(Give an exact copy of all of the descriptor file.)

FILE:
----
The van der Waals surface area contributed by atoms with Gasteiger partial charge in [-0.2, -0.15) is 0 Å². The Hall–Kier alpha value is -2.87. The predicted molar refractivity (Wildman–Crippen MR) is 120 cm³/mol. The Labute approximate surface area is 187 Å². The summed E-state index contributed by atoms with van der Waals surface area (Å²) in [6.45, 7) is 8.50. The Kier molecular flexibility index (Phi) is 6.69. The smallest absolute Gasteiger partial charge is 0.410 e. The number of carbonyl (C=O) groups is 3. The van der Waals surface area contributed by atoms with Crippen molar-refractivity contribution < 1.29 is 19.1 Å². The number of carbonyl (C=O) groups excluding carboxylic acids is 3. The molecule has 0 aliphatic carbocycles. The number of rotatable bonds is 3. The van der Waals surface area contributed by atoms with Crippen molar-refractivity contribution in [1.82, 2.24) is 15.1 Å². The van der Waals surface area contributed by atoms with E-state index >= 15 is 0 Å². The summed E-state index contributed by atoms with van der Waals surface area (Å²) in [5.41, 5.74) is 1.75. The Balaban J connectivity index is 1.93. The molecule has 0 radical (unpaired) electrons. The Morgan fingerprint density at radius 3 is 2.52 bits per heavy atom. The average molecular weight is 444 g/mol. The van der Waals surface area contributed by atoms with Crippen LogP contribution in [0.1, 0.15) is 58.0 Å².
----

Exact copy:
The van der Waals surface area contributed by atoms with Gasteiger partial charge in [-0.2, -0.15) is 0 Å². The Hall–Kier alpha value is -2.87. The predicted molar refractivity (Wildman–Crippen MR) is 120 cm³/mol. The Labute approximate surface area is 187 Å². The summed E-state index contributed by atoms with van der Waals surface area (Å²) in [6.45, 7) is 8.50. The Kier molecular flexibility index (Phi) is 6.69. The smallest absolute Gasteiger partial charge is 0.410 e. The number of carbonyl (C=O) groups is 3. The van der Waals surface area contributed by atoms with Crippen molar-refractivity contribution < 1.29 is 19.1 Å². The number of carbonyl (C=O) groups excluding carboxylic acids is 3. The molecule has 0 aliphatic carbocycles. The number of rotatable bonds is 3. The van der Waals surface area contributed by atoms with Crippen molar-refractivity contribution in [1.82, 2.24) is 15.1 Å². The van der Waals surface area contributed by atoms with E-state index >= 15 is 0 Å². The summed E-state index contributed by atoms with van der Waals surface area (Å²) in [5.41, 5.74) is 1.75. The Balaban J connectivity index is 1.93. The molecule has 0 radical (unpaired) electrons. The Morgan fingerprint density at radius 3 is 2.52 bits per heavy atom. The average molecular weight is 444 g/mol. The van der Waals surface area contributed by atoms with Crippen LogP contribution in [0.1, 0.15) is 58.0 Å².